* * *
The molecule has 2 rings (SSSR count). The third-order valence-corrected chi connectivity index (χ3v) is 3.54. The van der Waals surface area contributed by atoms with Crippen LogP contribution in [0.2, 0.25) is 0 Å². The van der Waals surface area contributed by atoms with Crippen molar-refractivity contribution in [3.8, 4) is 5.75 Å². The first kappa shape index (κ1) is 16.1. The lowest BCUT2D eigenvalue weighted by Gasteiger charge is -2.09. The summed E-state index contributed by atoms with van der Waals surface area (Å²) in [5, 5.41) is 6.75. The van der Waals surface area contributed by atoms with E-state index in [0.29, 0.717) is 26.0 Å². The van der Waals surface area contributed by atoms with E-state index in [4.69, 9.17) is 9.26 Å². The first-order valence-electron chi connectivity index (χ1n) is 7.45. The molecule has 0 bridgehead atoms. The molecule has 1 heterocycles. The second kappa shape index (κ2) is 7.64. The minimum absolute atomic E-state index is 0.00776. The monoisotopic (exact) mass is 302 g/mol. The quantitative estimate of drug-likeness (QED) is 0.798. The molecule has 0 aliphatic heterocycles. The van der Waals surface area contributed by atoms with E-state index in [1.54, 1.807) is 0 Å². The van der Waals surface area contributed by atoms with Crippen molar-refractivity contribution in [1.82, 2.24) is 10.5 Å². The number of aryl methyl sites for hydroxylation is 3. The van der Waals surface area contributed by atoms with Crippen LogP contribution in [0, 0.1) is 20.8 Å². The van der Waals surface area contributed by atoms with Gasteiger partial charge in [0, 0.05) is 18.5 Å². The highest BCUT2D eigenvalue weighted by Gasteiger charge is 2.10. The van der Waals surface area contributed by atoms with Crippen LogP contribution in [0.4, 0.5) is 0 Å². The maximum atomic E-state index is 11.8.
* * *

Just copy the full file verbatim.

The molecule has 2 rings (SSSR count). The third-order valence-corrected chi connectivity index (χ3v) is 3.54. The van der Waals surface area contributed by atoms with Crippen LogP contribution in [0.2, 0.25) is 0 Å². The van der Waals surface area contributed by atoms with Crippen molar-refractivity contribution in [3.8, 4) is 5.75 Å². The first kappa shape index (κ1) is 16.1. The lowest BCUT2D eigenvalue weighted by Gasteiger charge is -2.09. The summed E-state index contributed by atoms with van der Waals surface area (Å²) in [5, 5.41) is 6.75. The van der Waals surface area contributed by atoms with E-state index in [0.29, 0.717) is 26.0 Å². The van der Waals surface area contributed by atoms with E-state index in [4.69, 9.17) is 9.26 Å². The first-order valence-electron chi connectivity index (χ1n) is 7.45. The molecule has 0 bridgehead atoms. The molecule has 1 heterocycles. The second kappa shape index (κ2) is 7.64. The minimum absolute atomic E-state index is 0.00776. The monoisotopic (exact) mass is 302 g/mol. The quantitative estimate of drug-likeness (QED) is 0.798. The molecule has 0 aliphatic heterocycles. The van der Waals surface area contributed by atoms with E-state index in [1.54, 1.807) is 0 Å². The van der Waals surface area contributed by atoms with Crippen molar-refractivity contribution in [1.82, 2.24) is 10.5 Å². The number of aryl methyl sites for hydroxylation is 3. The van der Waals surface area contributed by atoms with Crippen LogP contribution in [0, 0.1) is 20.8 Å². The van der Waals surface area contributed by atoms with Gasteiger partial charge in [0, 0.05) is 18.5 Å². The highest BCUT2D eigenvalue weighted by Gasteiger charge is 2.10. The van der Waals surface area contributed by atoms with Crippen LogP contribution in [0.4, 0.5) is 0 Å². The maximum atomic E-state index is 11.8.